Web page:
We are accounted righteous before God, only for the merit of our Lord and Saviour Jesus Christ by Faith, and not for our own works or deservings: Wherefore, that we are justified by Faith only is a most wholesome Doctrine, and very full of comfort, as more largely is expressed in the Homily of Justification.

12. Of Good Works

Albeit that Good Works, which are the fruits of Faith, and follow after Justification, cannot put away our sins, and endure the severity of God’s Judgement; yet are they pleasing and acceptable to God in Christ, and do spring out necessarily of a true and lively Faith; insomuch that by them a lively Faith may be as evidently known as a tree discerned by the fruit.

Articles 11 and 12 need to be read together. The issue here is not whether good works are necessary for salvation, but whether we are saved because of our good works. A healthy tree will necessarily bear fruit, but the fruit does not make the tree healthy. It works the other way round. In John Barclay’s language, Article 11 speaks of the incongruity of God’s grace: God gives his gift to us even though we do not deserve it. But then, once we have received God’s grace, our lives necessarily begin to bear fruit in the form of good works.

Gerald Bray explains why the doctrine of justification by faith alone is such good news: ‘Without it, we would be in a state of constant anxiety, forever trying to please God but never quite certain that we have succeeded. To be justified by faith alone is to be set free from that anxiety and have the confidence that we have fellowship with God even though we have not deserved it’ (Bray, 74).

Article 11 mentions one of the Homilies, but we will wait until Article 35 before discussing them.

13. Of Works before Justification

Works done before the grace of Christ, and the Inspiration of his Spirit, are not pleasant to God, forasmuch as they spring not of faith in Jesus Christ, neither do they make men meet to receive grace, or (as the School-authors say) deserve grace of congruity: yea rather, for that they are not done as God hath willed and commanded them to be done, we doubt not but they have the nature of sin.

Really? When a non-Christian seemingly does something good, they are actually sinning against God? The point is that God looks at a person’s life as a whole. If my whole life is directed against God, then even if something I do, when considered in isolation, might be described as a good deed, it does not look so good in the context of my life as a whole. As with Articles 9, 10, 11 and 12, Article 13 asserts that whoever we are, and whatever we have done, we all stand before God equally deserving of his condemnation, and equally in need of his grace.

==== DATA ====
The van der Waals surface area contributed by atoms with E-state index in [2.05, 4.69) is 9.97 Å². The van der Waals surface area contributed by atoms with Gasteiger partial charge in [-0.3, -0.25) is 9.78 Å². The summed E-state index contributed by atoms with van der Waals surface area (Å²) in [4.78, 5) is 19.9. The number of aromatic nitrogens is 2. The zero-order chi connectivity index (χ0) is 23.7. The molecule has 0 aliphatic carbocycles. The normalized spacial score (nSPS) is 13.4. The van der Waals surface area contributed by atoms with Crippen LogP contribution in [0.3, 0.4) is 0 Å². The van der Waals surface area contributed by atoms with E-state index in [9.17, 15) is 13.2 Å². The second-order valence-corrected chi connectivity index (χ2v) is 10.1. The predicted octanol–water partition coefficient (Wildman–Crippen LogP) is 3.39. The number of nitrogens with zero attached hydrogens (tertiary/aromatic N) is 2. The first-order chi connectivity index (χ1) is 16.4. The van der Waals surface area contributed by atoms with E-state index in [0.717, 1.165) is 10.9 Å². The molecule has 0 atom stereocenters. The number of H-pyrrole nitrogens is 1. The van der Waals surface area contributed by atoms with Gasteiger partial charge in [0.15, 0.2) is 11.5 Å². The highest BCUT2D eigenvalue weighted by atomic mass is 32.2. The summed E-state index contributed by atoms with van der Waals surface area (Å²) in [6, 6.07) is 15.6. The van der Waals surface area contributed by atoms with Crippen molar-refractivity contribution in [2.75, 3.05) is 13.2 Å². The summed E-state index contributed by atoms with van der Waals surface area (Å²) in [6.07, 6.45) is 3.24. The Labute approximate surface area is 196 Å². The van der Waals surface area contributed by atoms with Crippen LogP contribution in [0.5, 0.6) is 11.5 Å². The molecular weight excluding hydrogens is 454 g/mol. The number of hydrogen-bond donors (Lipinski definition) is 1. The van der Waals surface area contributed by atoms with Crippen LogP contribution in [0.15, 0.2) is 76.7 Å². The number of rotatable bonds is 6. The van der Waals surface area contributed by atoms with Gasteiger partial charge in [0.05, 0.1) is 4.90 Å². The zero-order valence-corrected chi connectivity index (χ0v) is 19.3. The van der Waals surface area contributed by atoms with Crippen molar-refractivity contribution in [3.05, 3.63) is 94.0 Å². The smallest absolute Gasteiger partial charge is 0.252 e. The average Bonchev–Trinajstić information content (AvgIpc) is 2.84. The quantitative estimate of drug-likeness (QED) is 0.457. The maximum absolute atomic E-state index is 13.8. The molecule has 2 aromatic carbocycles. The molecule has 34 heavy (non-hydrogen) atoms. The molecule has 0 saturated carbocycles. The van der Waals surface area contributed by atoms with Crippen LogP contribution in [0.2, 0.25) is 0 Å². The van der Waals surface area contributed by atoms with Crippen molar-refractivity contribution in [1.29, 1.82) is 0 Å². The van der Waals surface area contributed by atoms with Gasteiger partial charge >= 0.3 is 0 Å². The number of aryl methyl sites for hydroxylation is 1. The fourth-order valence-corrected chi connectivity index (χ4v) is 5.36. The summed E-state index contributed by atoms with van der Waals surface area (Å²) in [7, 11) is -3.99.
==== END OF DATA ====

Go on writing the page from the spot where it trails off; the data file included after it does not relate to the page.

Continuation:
14. Of Works of Supererogation

Voluntary Works besides, over, and above, God’s Commandments, which they call Works of Supererogation, cannot be taught without arrogancy and impiety: for by them men do declare, that they do not only render unto God as much as they are bound to do, but that they do more for his sake, than of bounden duty is required: whereas Christ saith plainly, When ye have done all that are commanded to you, say, We are unprofitable servants [Luke 17:10].

Article 14 may seem a bit obscure to us. It seems that, in the merit theology of the middle ages, people thought they could do more than God required them to do, and could therefore get the upper hand on God, as it were, gaining ‘credits to set off against other misdemeanours elsewhere, even those committed by other people’ (Bray, 82).

Bray concludes his comments on Article 14 with words that could easily summarise Articles 9-14 as a whole: ‘God loves us and saves us in spite of ourselves, a truth which is at the very heart of the Gospel and is the foundation of our assurance of salvation’ (Bray, 83).